Law Text Culture


C. Arnott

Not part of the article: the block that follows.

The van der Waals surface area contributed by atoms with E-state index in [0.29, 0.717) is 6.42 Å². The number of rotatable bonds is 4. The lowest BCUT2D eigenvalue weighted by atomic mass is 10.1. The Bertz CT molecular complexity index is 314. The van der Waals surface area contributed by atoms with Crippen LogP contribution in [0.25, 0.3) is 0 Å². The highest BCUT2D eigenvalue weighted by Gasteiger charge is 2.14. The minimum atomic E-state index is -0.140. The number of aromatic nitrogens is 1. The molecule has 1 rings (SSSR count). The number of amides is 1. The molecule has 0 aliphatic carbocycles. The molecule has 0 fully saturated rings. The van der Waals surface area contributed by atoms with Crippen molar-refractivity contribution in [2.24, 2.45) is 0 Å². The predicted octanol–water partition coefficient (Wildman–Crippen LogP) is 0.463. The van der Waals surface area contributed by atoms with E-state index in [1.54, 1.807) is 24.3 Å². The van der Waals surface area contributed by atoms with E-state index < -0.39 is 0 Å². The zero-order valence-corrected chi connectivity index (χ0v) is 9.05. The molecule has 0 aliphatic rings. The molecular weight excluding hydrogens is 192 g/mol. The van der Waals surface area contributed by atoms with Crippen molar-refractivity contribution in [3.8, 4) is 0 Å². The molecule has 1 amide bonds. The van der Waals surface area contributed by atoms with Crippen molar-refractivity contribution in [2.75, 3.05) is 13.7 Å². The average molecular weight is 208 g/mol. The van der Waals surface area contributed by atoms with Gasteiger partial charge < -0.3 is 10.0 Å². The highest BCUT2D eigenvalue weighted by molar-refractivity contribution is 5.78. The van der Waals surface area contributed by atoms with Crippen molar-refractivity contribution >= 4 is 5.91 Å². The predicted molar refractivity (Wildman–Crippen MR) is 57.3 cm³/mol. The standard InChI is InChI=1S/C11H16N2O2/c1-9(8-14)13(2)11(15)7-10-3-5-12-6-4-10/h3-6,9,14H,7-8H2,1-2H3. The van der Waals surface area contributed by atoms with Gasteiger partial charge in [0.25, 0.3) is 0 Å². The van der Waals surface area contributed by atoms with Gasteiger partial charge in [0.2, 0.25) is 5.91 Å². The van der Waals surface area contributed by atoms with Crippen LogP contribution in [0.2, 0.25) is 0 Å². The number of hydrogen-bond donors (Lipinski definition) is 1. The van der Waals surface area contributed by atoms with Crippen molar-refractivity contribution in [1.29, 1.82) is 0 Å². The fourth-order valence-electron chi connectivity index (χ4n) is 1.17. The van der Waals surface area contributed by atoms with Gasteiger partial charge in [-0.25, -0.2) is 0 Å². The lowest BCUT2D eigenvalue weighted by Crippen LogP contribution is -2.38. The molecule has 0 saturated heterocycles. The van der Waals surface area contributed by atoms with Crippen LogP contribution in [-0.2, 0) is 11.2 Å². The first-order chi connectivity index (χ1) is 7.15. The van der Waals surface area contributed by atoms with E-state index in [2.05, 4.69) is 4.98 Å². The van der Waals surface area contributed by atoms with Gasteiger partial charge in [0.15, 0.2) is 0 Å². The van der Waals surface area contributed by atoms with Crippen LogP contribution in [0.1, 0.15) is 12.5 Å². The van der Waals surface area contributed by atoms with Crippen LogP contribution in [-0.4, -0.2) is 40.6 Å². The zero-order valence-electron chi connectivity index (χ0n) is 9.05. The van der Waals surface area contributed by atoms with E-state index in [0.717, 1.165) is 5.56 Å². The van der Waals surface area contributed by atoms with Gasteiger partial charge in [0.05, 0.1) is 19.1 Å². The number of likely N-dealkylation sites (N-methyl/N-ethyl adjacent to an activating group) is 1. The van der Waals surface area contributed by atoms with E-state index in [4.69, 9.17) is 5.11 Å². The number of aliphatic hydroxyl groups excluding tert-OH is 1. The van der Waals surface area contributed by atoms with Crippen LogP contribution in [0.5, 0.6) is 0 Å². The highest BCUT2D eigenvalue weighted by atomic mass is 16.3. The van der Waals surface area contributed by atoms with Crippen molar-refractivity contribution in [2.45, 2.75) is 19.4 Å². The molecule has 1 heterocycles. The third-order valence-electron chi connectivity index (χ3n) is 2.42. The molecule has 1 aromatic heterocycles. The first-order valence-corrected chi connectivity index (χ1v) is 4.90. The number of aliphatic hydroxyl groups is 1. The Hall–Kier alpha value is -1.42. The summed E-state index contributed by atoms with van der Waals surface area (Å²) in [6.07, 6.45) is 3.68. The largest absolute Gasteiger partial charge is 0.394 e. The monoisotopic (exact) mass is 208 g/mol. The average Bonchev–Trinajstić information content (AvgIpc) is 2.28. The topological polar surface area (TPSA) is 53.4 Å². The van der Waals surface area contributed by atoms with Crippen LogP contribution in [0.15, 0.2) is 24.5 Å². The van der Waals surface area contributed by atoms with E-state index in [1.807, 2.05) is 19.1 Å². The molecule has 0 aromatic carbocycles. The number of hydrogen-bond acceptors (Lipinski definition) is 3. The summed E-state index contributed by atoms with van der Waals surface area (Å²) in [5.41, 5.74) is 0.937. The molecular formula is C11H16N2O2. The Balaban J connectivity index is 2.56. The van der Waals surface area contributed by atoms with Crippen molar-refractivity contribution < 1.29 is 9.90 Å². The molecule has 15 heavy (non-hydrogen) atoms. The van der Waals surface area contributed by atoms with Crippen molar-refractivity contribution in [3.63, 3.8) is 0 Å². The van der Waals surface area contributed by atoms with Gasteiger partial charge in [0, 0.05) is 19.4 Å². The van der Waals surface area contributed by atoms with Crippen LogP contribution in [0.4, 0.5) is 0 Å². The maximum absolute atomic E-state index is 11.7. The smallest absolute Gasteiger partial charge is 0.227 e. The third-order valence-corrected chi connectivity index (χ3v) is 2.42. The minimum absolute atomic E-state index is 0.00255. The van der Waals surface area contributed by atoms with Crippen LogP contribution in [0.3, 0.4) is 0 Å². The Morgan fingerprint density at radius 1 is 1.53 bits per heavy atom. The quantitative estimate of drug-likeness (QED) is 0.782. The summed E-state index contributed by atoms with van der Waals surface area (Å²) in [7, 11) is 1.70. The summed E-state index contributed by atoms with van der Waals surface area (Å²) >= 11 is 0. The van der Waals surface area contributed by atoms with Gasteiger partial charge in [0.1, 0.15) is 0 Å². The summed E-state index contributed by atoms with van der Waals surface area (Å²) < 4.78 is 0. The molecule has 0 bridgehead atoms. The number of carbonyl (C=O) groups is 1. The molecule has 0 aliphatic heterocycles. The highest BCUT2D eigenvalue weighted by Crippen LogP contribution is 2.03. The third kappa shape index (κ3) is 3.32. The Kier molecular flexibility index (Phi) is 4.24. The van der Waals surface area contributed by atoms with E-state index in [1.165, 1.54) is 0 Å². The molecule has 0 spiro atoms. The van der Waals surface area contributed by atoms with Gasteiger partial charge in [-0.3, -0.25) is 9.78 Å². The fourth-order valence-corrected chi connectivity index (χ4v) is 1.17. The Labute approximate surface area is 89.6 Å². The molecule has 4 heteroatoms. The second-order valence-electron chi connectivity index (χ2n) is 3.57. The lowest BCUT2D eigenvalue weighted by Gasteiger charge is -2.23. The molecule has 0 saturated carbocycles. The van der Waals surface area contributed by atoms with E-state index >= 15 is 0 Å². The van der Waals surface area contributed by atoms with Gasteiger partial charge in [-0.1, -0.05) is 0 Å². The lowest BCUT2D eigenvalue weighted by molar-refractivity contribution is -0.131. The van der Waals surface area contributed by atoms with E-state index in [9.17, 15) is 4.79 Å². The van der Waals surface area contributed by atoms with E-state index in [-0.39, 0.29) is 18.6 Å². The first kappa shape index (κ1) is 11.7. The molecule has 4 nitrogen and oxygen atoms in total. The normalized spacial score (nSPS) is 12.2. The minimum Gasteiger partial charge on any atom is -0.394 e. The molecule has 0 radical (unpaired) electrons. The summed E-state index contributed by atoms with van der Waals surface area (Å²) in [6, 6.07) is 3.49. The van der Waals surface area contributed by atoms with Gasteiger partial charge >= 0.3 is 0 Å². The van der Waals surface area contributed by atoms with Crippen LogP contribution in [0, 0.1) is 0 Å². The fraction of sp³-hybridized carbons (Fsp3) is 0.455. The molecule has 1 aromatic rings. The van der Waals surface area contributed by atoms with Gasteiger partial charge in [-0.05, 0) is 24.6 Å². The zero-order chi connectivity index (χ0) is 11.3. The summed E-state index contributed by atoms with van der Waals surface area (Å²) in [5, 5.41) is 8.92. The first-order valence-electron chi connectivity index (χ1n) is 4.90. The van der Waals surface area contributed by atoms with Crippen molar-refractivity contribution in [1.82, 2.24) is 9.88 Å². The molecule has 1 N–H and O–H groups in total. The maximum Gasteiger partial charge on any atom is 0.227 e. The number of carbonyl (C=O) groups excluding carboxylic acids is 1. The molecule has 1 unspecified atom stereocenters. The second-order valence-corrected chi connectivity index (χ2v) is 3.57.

The success of Blackshield and Williams' Australian Constitutional Law and Theory Commentary and Materials is well indicated by the speedy appearance of its second, edition. It has rapidly and deservedly become the leading available casebook for teachers and students of law interested in the theoretical dimension to the subject. Australian constitutional jurisprudence, for those of us schooled in it, has been notorious for ignoring the political and sodal nature ofconstitutional law. By this I do not just mean the political context of legislative or government actions and constitutional challenge, but I mean the political and philosophical principles inherent in explaining, interpreting and developing the meaning of Australia's constitution. For those interested in teaching and crafting a principled constitutionalism in this latter sense, the introduction of a theoretical dimension by Blackshield and Williams has been promising.